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THE OSCARS

How Did We Get Here?

Kenneth Lonergan was thinking angles, not awards, when he began filming 'You Can Count on Me.'

March 25, 2001|KENNETH LONERGAN

Editor's note: It was a small domestic drama with no major stars and no special effects. Then "You Can Count on Me" wowed audiences and critics at Sundance, Toronto and other festivals, and the film was on its way to becoming one of the year's art house sensations. The saga brings him to the Academy Awards tonight, when the film is up for two Oscars: best actress (Laura Linney) and best original screenplay (Kenneth Lonergan). We asked Lonergan, who is also the film's director, to write about his Oscar experience.

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We shot "You Can Count on Me" over 28 days in New York's Catskill Mountains during June-July of 1999. I was very nervous going into the first day. I had never directed a film before; I had done my pre-production work as conscientiously as I could, cast the film as well as I could and prepared for the first day of shooting as well as I could. But I was very apprehensive in a rather unpleasant way. I had never dreamed of being a movie director, so there was no sense of being in the middle of a dream come true.

That first day, we shot two scenes at a cemetery on top of a hill before lunch, and then after lunch we shot a scene in which Mark Ruffalo's character, Terry, teaches his young nephew (Rory Culkin) how to hammer nails. The cemetery scenes consisted of the following: an early scene in which Laura Linney's character, Sammy, puts flowers on her parents' grave, prays briefly, then stands up, looks out over the countryside and goes down the hill; and a late scene in which Terry--Sammy's brother--walks up the hill, looks at the graves, falls to his knees and puts his hand on his mother's tombstone, turns around to sit with his back resting on his father's tombstone, lights a cigarette, smokes, looks out at the scenery and shakes his head a number of times.

If I remember correctly, Laura's scene required two angles, or setups: first, a shot of distant hills, pulling back to reveal the cemetery with Laura at the graves, after which she goes through the entire action of the scene to the end; second, a reverse close-up of Laura as she looks over the countryside (which was not actually used in the film, although it appears in some publicity stills).

I believe Mark's scene required six setups: two different Steadicam shots of him walking up the hill, one from ahead and one from the side; a shot of his feet walking along in the grass, a shot of him from behind the graves as he ascends the hilltop and goes through the rest of the action in the scene; a close-up of him as he smokes, looks at the scenery and shakes his head; and a longer shot of him sitting there, framed between the trunk of a tree and a large tombstone.

I thought of the shot starting on the distant mountains and pulling back to reveal Laura in the cemetery, and I thought of the shot of Mark's feet and the shot leading him up the hill with the tombstones entering the frame from behind as we move backward through them. Steve Kazmierski, our cinematographer, thought of the longer shot of Mark framed between the tree trunk and the tombstone, the sideways Steadicam shot, and generally determined the framing of all the shots--with my input and consultation.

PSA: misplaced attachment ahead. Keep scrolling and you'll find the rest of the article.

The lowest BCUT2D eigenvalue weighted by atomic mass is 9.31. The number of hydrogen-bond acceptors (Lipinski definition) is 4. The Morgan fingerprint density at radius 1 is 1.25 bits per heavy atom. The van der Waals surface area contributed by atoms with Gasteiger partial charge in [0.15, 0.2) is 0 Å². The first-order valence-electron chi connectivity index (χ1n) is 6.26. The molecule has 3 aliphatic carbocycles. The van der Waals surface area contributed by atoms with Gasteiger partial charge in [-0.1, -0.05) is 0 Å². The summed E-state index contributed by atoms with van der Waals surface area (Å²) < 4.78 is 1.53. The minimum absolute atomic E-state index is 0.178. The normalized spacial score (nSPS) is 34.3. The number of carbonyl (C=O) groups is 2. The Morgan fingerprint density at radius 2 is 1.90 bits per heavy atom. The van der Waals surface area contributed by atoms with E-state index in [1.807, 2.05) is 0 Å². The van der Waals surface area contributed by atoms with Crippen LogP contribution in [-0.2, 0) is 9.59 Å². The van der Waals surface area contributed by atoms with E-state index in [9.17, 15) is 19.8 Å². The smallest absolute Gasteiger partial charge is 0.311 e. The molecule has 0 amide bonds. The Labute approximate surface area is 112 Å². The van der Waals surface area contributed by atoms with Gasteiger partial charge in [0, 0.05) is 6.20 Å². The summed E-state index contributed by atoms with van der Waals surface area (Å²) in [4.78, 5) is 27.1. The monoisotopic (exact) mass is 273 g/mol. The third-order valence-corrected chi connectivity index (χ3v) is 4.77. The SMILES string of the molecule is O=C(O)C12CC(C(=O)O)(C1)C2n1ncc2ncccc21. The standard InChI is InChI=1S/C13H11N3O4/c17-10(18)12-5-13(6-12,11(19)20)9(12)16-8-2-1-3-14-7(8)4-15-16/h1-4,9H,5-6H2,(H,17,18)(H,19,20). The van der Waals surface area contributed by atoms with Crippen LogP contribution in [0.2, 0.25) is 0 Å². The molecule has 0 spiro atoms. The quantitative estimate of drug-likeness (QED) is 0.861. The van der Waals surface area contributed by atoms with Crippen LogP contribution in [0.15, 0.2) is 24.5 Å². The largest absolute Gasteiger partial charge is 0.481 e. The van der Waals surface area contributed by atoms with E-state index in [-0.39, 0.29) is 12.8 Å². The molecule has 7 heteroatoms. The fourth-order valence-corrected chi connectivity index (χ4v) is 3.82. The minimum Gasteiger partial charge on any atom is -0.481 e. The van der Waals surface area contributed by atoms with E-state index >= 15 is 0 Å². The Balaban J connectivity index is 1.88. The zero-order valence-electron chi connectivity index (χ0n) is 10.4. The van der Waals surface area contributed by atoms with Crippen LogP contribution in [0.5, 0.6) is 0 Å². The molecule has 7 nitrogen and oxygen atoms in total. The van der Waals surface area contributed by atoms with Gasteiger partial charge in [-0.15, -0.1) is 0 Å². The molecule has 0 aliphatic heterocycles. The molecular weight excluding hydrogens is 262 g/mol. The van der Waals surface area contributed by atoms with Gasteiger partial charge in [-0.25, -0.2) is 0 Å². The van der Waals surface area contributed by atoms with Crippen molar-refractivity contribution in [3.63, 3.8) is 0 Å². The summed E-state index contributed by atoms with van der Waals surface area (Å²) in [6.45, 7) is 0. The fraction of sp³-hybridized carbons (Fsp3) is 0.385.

Then he had the crew build, off-camera, a large white canopy to soften the sunlight, and some leafy boughs to break up the light even more and cast leafy shadows on the patch of ground occupied by the tombstones. The shadows of leaves you see on Mark and Laura when they're at the graves come from boughs being held in place by some clamps off-camera.

The location was found by my location manager, Jon Zeidman--I loved it. I never dreamed we would find a cemetery on top of a hill with a view of a succession of green mountains, just like I wrote in the script. This one had a big road down at the bottom of it that I didn't want to show, but all we had to do was frame the shot so the road was out of the picture. Our tombstones were designed by Mike Shaw, the production designer (with some input from me) and carved by a local tombstone manufacturer. After the movie, we gave them back, and the surfaces were re-sanded so they could be sold again. Mike and Steve and I picked the spot on the hill for the tombstones.

What does any of this have to do with the Oscars? I have no idea. It doesn't feel like it has anything to do with the Oscars, and yet here we are about to go to the Oscars partly because of what happened that day.

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We weren't thinking about the Oscars that day, or any other day on the set that I can recall. The time pressure on a small movie is very intense and completely dominates the atmosphere on the shoot. We had less than a month to shoot more than 200 scenes--some short and some long. Most scenes have to be covered from a variety of angles.

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